Stock in The New York Times Company (NYT) has dropped 90% from its high and 60% in the last year. While the stock is undoubtedly trading for far cheaper than it was, this is a great example of a value trap.
While the company owns a stable of recognized brands (including part of the Boston Red Sox), its flagship newspaper business is clearly in secular decline. (You can see this by reading the company’s “segment” disclosures on its annual reports.) Newspapers are no longer the stable city-wide monopolies or oligopolies they once were. Every year, more and more advertisers shift towards more targeted forms of advertising, and readers are migrating to news sources with faster distribution channels. While we often advocate estimating a company’s earnings power based on an average of past earnings, this would result in an overestimation of the earnings power for a company in secular decline. This makes it very difficult to determine a floor for the earnings power of this company.
At the same time as its business is in decline, NYT is working with a burdensome debt load. This further adds to the uncertainty with respect to the company’s future. While the company’s debt to equity ratio above 140% would be just ok if the company still operated as a relative monopoly like it did in the decades before the internet, it has now become quite a burden. Operating earnings over the last 5 quarters have not even been sufficient to cover interest payments; therefore, it’s difficult to see how shareholders are going to be able to reap much in the way of benefits.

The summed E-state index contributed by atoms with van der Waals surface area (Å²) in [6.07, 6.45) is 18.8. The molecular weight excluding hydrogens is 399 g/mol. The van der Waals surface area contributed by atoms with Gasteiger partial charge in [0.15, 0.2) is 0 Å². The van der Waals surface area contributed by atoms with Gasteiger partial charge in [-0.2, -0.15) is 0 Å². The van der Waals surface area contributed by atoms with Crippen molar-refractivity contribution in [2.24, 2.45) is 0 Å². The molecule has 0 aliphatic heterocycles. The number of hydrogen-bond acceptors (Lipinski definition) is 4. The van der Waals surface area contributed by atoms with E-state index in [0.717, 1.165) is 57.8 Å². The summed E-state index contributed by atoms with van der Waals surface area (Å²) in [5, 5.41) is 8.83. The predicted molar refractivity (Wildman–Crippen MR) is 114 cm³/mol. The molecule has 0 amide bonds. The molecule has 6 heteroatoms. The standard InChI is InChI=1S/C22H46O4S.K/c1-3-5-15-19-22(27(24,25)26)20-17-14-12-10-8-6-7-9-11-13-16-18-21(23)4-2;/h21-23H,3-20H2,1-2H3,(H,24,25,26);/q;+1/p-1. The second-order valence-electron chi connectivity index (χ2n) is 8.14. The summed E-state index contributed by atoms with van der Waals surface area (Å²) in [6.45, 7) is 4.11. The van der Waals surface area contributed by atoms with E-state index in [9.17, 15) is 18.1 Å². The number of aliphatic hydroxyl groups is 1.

While value investors like to buy companies with great brands and steady track records, one has to be on the lookout for signs of trouble ahead. For us, companies whose business models are out of date and which are further burdened by high debt loads are not worth the risk of investing in.
Other examples of value traps include GM and Ford of 2004, which we wrote about here. Value investors who were paying attention at that time would have seen a strong chance of the collapse which is currently taking place.